Credit Insolvency Horror

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Credit Insolvency Horror


Updated: December 26, 2012

Credit Insolvency Horror
October
5

Have you ever heard of credit insolvency and bankruptcy horror stories? Maybe some of your most unlucky friends have already had to file for bankruptcy for some reason and you know what it feels like not sleeping at nights dreading a new day with debt collectors intruding in your private life.

Today bankruptcy is most often associated with bad management of credit card, that is, overspending and ignoring the credit card application's terms and conditions and in most cases it is really so. There are, however, unlucky times in life when bankruptcy overcomes most diligent and responsible credit cardholders being their only rescue from utter crash.

We are speaking about cases when medical insurance is not supposed to cover the credit card bills when you consult a doctor or undergo treatment itself. Nothing speaks in your favor then - nor your spotless credit history and access to best credit card applications and lowest rates loans, nor your good and respected job and stable income.

We are speaking about cases when the medical insurance doesn't work if your issue is mental health, not a physical ailment. The bad thing is very few customers actually know this fact and the result of the so generous and attentive treatment may sometimes take a patient to a relapse.

That's what would have happened to James if he didn't consider bankruptcy.

James had a well-paid job that promised him promotion in the nearest future. He was a robust fellow with no hint of any physical ailment ever. So, he was one of those few who could boast of not having to pay fortunes to doctors. What's more he had that medical insurance that could protect him if the bad day still came.

What else made his life unclouded? It's the absence of credit card debt, which is claimed to be America's epidemic, the overall financial health and his intention to marry his beloved. Everything fell to the ground when she suddenly left... James was attacked by a severe, horrible depression and the onset of a mental illness was more than evident. He was too apathetic to even think of getting professional help and the best way out was for him to commit suicide.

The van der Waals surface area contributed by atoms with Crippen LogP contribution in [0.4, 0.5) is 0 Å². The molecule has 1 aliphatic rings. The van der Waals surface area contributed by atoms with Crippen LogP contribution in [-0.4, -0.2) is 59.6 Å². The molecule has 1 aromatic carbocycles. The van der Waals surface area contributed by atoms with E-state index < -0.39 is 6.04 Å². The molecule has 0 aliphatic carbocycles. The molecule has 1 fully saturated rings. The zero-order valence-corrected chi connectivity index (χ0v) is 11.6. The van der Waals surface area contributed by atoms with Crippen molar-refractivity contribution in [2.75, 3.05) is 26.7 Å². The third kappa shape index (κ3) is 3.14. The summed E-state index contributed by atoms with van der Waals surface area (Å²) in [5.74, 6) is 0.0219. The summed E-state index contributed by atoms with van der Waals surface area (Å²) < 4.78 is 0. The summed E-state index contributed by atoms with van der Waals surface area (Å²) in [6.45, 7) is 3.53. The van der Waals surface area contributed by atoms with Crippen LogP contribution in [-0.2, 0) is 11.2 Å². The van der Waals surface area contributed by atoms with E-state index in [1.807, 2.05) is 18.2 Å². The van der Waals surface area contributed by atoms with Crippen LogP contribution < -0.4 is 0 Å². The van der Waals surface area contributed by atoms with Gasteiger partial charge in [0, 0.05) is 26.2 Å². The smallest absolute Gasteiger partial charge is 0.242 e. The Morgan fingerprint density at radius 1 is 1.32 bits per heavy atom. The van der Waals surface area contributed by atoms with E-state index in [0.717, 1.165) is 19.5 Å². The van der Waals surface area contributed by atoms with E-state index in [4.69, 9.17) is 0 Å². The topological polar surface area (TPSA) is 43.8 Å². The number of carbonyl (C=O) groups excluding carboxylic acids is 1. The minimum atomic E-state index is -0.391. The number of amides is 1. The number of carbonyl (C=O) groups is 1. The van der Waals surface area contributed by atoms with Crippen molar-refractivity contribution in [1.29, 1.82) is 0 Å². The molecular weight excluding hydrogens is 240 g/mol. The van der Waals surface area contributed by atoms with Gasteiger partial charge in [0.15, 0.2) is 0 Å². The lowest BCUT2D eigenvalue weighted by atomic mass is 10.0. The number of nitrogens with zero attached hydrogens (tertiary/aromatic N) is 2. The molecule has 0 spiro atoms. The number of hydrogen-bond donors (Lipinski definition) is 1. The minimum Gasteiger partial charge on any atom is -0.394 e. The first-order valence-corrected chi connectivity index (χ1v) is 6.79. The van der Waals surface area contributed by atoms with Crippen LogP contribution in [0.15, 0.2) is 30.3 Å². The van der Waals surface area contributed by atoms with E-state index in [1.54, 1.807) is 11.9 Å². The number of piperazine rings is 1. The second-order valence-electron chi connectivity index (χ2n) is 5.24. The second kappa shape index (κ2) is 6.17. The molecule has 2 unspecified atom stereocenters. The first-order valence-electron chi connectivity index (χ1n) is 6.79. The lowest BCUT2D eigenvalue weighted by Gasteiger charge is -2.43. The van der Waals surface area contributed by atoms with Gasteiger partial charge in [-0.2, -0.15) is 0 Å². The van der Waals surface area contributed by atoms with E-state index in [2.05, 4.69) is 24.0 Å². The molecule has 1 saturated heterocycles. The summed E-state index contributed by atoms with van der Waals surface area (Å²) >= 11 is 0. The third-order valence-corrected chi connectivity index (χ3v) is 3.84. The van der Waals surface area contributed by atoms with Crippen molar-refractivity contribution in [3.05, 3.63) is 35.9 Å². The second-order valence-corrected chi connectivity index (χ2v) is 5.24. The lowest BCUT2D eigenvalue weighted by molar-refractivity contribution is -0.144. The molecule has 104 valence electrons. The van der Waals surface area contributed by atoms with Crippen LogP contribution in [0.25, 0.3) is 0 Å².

James couldn't, thanks to the caring friends who placed him in hospital. But there arises a question, what would have been better - to cut the wrists and finish it all or to suffer the grave consequences of the cure?

Yes, he went through the doors of the hospital cured but at the same time burdened with a heap of medical bills amounting to $15 000! There was no financial relief from his medical insurance and there were the credit companies requiring him to minimize the balances.

Not a single day of his staying at hospital was covered and he still had to pay the rent. James lost his job and accumulated great amounts in debt, so there was nothing better left than to file for bankruptcy.

Just imagine that if James had been a success in his attempt to commit suicide and hurt himself, the medical insurance would have covered the expenses! As to his particular situation, only bankruptcy came to his rescue.

Now, there are two questions occupying our minds after this story. Isn't mental ailment considered to be a real disease and shouldn't it get covered as it is with physical disorder? Then, what would happen to those people, who take bankruptcy as the last resort, with this bankruptcy code blocking them from the relief?

James was lucky to be allowed to file. What you personally can do for now is to know that your medical insurance is useless once you get taken ill with a mental disease.

Disclaimer: This editorial content is not provided or commissioned by the credit card issuer(s). Opinions expressed here are the author's alone, not those of the credit card issuer(s), and have not been reviewed, approved or otherwise endorsed by the credit card issuer(s). Reasonable efforts are made to present accurate information, however all information is presented without warranty. Consult a card's issuing bank for the terms & conditions.
All rates and fees, and other terms and conditions of the products mentioned in this article/post are actual as of the last update date but are subject to change. See the current products' Terms & Conditions on the issuing banks' websites.
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